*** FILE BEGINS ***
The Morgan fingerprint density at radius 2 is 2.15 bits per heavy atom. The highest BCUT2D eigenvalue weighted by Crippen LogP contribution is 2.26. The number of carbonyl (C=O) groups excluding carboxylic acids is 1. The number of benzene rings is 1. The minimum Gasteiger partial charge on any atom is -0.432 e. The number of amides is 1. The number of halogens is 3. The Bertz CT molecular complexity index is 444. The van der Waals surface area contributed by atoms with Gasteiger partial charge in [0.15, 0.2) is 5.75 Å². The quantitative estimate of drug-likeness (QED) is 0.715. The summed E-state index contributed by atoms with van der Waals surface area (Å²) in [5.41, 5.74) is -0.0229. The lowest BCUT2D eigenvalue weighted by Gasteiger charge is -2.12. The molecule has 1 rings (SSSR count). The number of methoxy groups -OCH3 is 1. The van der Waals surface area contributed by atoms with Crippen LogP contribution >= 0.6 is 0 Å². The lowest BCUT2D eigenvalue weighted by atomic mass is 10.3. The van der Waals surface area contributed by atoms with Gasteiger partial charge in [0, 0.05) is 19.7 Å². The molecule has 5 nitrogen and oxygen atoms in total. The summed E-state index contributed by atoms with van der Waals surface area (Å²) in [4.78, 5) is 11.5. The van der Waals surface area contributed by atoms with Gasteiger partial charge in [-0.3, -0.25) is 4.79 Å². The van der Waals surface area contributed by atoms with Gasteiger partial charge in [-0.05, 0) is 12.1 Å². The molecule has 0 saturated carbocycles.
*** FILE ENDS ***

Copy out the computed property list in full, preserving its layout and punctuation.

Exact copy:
The Morgan fingerprint density at radius 2 is 2.15 bits per heavy atom. The highest BCUT2D eigenvalue weighted by Crippen LogP contribution is 2.26. The number of carbonyl (C=O) groups excluding carboxylic acids is 1. The number of benzene rings is 1. The minimum Gasteiger partial charge on any atom is -0.432 e. The number of amides is 1. The number of halogens is 3. The Bertz CT molecular complexity index is 444. The van der Waals surface area contributed by atoms with Gasteiger partial charge in [0.15, 0.2) is 5.75 Å². The quantitative estimate of drug-likeness (QED) is 0.715. The summed E-state index contributed by atoms with van der Waals surface area (Å²) in [5.41, 5.74) is -0.0229. The lowest BCUT2D eigenvalue weighted by Gasteiger charge is -2.12. The molecule has 1 rings (SSSR count). The number of methoxy groups -OCH3 is 1. The van der Waals surface area contributed by atoms with Crippen LogP contribution >= 0.6 is 0 Å². The lowest BCUT2D eigenvalue weighted by atomic mass is 10.3. The van der Waals surface area contributed by atoms with Gasteiger partial charge in [0, 0.05) is 19.7 Å². The molecule has 5 nitrogen and oxygen atoms in total. The summed E-state index contributed by atoms with van der Waals surface area (Å²) in [4.78, 5) is 11.5. The van der Waals surface area contributed by atoms with Gasteiger partial charge in [-0.3, -0.25) is 4.79 Å². The van der Waals surface area contributed by atoms with Gasteiger partial charge in [-0.05, 0) is 12.1 Å². The molecule has 0 saturated carbocycles.